backpacks and back pain

Backpacks cause Back Pain in children

It’s August and for most of the country, this is back to school time. In the push to prepare your kids for the new school year, don’t forget that the aches and pains you acquire may be something your children will experience as well. Back pain in particular is not the sole prerogative of adults. 30-50% of children complain of back pain, and the leading cause for their pain is an ill-fitting backpack overloaded with too much weight.

Overloaded backpacks can cause detrimental changes to a child’s posture, resulting in back pain or numbness and tingling in the arms and legs. Fortunately, some simple changes can reduce the risk of future postural problems and back pain.

First, avoid messenger bags. They distribute weight unevenly across the body and can change the way your child stands and moves.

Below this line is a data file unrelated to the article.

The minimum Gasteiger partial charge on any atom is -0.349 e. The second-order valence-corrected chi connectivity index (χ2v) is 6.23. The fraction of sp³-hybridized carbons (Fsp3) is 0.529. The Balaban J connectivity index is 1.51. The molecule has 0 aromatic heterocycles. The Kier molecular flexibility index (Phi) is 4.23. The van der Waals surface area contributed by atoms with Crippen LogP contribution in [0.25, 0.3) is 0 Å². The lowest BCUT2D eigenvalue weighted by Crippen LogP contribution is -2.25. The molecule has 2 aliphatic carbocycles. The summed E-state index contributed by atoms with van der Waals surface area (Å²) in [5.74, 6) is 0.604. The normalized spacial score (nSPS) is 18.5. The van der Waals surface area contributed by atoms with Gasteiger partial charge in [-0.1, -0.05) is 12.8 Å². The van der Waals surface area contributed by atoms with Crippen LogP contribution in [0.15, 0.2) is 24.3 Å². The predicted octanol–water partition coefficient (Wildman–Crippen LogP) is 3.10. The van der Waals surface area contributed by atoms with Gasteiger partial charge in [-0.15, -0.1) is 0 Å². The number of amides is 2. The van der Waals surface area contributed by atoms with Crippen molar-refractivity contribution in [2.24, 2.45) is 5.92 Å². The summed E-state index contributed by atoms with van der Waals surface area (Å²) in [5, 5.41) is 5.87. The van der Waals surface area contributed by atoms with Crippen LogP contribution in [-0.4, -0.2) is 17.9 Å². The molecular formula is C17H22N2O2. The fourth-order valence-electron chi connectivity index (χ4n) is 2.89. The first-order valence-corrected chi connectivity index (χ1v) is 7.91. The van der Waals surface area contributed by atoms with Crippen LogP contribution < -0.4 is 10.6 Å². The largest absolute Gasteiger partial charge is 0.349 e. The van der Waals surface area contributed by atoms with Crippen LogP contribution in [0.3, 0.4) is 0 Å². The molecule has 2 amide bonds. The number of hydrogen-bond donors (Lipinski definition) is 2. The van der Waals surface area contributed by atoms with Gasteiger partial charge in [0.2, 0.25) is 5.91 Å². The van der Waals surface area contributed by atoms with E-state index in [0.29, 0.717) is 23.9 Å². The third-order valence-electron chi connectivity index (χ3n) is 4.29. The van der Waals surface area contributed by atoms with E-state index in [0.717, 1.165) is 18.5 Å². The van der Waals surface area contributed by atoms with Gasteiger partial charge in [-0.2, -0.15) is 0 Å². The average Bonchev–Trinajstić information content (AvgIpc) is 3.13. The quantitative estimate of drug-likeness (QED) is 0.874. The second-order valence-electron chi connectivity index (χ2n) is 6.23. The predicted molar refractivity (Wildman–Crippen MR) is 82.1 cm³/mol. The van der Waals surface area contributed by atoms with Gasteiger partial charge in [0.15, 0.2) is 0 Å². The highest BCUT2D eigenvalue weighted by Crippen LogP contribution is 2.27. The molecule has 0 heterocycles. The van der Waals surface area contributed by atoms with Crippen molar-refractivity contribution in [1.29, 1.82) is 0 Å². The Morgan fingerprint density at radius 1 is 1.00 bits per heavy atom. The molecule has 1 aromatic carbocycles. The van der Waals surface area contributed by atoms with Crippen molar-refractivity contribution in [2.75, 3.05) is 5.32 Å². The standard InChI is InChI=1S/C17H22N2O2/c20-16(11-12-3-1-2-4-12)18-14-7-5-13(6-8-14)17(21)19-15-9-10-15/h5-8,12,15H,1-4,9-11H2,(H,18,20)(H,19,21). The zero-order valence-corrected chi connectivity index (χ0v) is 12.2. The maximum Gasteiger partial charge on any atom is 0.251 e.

Second, backpacks need to fit your child properly. A correctly fitting backpack sits no more than 2-3 inches below the shoulders and no more than 2-3 inches below the waist, with both well-padded straps over the shoulders. A rolling backpack is really the best option, but a properly fitting backpack will help reduce stress on a child’s body.

Finally, consider the load your child is carrying in their backpack. They shouldn’t carry more than 10-15% of their body weight. Heavy items need to be loaded first so that they are closest to the back. If your child’s typical backpack load exceeds this, then you may want to consider some heavy-textbook alternatives, such as a web-based curriculum or electronic books.

A well-fitted backpack with a manageable load will help your child avoid back pain now and in the future, ensuring that poor postural habits are not exacerbated by too-heavy loads.